Clark University undergraduate Hannah Kogut, of Ellington, CT, has been selected as a Fulbright Summer Institute program participant and will spend four weeks at Durham University in the United Kingdom, studying British history and Hadrian’s Wall.
Kogut soon will enter her junior year at Clark University, where she double-majors in history and screen studies. It was during a “Writing History” course that she became interested in Hadrian’s Wall and chose the social makeup of the Roman forts along the famous wall as a thesis topic. She had watched a film about Hadrian’s Wall and noticed that “information about the wall at the beginning of the film was just wrong.” The atmosphere and cinematography piqued her interest, however, she added. “I’ve always been fascinated by medieval history, so I took the opportunity to do my own research.”
During her first year at Clark, Kogut learned about the Fulbright Summer Institute program during a campus-wide information session presented by Constance Whitehead Hanks, associate director of Study Abroad and LEEP Center adviser.
Kogut knew that Durham University’s program titled “The Northern Borders of Empire to the Making of the Middle Ages,” described as a medieval history program that includes two weeks of archeological excavation at the wall itself seemed a perfect fit and she says she was thrilled to be accepted to this prestigious program. “I’ve always wanted to travel and this is an incredible opportunity to focus on something that has always intrigued me, and to work with experts in the field at the place where it happened.”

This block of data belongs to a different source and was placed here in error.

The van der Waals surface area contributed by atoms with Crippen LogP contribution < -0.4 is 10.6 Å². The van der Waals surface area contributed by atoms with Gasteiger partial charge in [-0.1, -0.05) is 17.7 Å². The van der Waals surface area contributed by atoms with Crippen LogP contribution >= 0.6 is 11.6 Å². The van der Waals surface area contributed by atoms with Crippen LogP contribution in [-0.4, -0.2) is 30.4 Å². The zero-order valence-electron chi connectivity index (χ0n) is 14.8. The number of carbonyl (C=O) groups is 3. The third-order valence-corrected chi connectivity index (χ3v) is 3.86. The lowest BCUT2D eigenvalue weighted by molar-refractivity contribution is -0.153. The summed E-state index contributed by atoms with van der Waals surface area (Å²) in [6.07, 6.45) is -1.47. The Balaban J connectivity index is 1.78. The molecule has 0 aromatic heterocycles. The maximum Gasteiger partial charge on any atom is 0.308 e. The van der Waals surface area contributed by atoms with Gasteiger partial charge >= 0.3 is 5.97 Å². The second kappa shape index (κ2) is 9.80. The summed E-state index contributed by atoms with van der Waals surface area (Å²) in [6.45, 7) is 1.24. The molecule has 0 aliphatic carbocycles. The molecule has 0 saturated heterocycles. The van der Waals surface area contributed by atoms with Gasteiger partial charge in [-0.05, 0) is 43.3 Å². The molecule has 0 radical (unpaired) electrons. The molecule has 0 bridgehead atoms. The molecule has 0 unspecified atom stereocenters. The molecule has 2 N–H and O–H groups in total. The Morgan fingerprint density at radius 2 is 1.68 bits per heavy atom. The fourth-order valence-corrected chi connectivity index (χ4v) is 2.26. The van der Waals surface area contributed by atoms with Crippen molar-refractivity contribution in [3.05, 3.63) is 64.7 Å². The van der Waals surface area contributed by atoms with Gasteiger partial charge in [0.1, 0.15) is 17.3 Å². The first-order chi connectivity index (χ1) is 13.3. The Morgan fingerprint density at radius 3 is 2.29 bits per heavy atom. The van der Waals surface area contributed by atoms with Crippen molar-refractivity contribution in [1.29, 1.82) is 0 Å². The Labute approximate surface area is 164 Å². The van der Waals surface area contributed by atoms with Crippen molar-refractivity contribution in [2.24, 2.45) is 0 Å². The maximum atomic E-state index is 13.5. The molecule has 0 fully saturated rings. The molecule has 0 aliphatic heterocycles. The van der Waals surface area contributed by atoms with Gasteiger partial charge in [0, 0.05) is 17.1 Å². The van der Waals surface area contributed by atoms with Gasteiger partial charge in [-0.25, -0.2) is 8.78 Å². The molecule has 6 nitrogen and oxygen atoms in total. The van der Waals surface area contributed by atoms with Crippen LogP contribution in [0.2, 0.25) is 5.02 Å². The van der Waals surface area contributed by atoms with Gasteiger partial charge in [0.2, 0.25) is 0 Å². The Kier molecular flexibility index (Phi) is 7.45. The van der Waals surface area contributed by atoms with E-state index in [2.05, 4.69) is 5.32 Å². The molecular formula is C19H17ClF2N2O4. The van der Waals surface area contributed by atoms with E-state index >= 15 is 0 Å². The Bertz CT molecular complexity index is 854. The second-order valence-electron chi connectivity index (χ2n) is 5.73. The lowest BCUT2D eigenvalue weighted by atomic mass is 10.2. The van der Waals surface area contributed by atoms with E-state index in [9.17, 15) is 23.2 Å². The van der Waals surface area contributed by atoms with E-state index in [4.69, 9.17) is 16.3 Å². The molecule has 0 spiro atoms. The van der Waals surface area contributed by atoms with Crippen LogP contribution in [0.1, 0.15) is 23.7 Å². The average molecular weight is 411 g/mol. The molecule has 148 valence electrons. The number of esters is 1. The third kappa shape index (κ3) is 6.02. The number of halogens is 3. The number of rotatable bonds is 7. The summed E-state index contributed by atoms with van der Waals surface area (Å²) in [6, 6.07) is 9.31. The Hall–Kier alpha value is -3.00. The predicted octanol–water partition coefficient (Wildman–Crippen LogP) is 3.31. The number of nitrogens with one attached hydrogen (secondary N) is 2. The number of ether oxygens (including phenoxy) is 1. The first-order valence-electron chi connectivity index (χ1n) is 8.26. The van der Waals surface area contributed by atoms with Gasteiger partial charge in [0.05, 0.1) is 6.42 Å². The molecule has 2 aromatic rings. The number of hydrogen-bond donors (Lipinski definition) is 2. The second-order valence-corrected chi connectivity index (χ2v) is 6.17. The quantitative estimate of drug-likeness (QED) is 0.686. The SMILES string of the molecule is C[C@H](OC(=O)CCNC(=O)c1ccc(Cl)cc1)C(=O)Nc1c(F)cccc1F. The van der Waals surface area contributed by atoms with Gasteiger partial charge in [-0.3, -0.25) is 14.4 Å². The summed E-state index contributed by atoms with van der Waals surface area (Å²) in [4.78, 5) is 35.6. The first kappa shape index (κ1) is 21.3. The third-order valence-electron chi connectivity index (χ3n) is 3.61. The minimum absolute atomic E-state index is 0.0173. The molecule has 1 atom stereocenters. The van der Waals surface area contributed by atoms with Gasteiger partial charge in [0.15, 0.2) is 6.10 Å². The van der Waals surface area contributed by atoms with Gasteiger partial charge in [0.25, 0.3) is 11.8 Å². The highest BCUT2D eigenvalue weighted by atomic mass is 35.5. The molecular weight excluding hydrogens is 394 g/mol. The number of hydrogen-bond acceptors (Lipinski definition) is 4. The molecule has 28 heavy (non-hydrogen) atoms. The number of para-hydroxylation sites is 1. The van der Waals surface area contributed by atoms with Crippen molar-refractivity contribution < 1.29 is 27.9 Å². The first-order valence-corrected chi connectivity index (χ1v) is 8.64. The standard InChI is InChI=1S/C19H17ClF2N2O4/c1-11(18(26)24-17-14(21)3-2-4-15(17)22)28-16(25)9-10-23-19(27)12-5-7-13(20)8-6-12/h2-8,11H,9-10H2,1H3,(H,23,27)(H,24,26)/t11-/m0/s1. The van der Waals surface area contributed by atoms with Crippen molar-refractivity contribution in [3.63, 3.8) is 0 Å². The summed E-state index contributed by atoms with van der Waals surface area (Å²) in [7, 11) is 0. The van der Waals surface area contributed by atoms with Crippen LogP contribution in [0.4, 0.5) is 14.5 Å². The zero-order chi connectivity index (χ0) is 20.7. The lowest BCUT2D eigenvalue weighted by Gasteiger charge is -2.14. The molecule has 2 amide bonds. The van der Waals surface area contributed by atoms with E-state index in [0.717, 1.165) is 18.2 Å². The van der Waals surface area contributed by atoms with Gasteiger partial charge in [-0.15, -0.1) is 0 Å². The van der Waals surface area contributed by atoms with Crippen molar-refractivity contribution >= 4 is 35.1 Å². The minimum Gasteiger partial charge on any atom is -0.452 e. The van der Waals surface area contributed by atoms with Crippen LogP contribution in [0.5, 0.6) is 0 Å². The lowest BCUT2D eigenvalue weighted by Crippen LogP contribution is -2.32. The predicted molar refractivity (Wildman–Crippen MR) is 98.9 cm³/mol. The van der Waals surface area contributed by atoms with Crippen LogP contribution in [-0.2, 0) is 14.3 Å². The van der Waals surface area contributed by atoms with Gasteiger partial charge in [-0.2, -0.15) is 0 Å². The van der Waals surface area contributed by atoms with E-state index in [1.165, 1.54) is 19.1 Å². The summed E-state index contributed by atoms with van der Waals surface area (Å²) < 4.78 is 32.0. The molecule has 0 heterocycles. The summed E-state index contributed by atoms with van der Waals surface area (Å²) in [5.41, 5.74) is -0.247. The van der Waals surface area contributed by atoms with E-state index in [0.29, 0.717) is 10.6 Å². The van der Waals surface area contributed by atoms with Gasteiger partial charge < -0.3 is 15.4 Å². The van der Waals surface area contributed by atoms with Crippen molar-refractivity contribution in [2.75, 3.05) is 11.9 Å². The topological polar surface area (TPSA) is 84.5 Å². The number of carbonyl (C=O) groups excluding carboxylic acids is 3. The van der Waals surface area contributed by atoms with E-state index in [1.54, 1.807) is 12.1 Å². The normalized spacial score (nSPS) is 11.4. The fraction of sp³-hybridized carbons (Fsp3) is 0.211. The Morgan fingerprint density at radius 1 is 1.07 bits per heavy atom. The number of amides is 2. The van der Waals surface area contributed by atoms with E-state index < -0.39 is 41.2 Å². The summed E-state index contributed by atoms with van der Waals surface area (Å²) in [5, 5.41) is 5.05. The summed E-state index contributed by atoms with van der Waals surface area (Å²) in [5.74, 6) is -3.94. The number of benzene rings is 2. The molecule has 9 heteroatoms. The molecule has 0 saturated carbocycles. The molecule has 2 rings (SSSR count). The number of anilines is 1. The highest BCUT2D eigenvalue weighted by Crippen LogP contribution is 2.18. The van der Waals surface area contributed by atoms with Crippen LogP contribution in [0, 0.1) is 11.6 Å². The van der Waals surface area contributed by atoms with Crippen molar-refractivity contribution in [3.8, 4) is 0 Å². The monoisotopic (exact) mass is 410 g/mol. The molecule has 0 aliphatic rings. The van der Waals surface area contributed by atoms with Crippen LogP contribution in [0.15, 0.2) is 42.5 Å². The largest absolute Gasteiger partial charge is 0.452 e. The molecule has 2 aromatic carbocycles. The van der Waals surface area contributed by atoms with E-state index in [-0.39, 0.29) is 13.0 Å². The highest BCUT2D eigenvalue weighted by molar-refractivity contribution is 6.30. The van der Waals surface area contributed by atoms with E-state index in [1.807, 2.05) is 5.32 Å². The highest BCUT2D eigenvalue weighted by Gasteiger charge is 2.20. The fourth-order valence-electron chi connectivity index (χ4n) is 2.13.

Kogut’s career goals include documentary film production with a historical focus. While in Durham (July 5 to August 1), she will earn university credits for coursework and field research conducted in the near shadow of the ancient wall whose history and stunning visual traits inspired her. As a Clark student, Kogut is a member of the International Thespian Society, a Presidential Scholar (Clark), and National Honorary Society Member. Her extra-curricular activities include: E-board of Clark University Outing Club, Clark Musical Theater, Clark University Players, E-board of Clark’s Film Production Society, and Vice-President of Clark University Pagan Alliance.
Kogut is a 2013 graduate of Ellington High School.
“Hannah is a great example of how important it is for first year students to become informed about opportunities in college,” Whitehead Hanks said. Kogut had applied for the same opportunity during her freshman year and was not selected. Once a sophomore, she told Whitehead Hanks of her plan to re-apply, saying that her goals and interests had become much more focused than during her first year. Whitehead Hanks: “She skillfully incorporated this into her essay, we practiced her phone interview, and with competence, confidence, and a bit of luck, Hannah earned the opportunity to participate in the Fulbright Institute the second time around. She is an impressive and tenacious young woman.”
Kogut’s success is especially gratifying, Whitehead Hanks said. “For me, this is what my job as study abroad advisor and a LEEP Center adviser is all about — helping students take their education beyond the borders of the campus to do things they never knew they were capable of. The sky’s the limit once they get started.”
Kogut will be eligible to apply for a Fulbright Scholarship or a Fulbright Research Grant later in her career, Whitehead Hanks added.
Founded in 1887 in Worcester, Massachusetts, Clark University is a liberal arts-based research university addressing social and human imperatives on a global scale. Nationally renowned as a college that changes lives, Clark is emerging as a transformative force in higher education today. LEEP (Liberal Education and Effective Practice) is Clark’s pioneering model of education that combines a robust liberal arts curriculum with life-changing world and workplace experiences. Clark’s faculty and students work across boundaries to develop solutions to complex challenges in the natural sciences, psychology, geography, management, urban education, Holocaust and genocide studies, environmental studies, and international development and social change. The Clark educational experience embodies the University’s motto: Challenge convention. Change our world.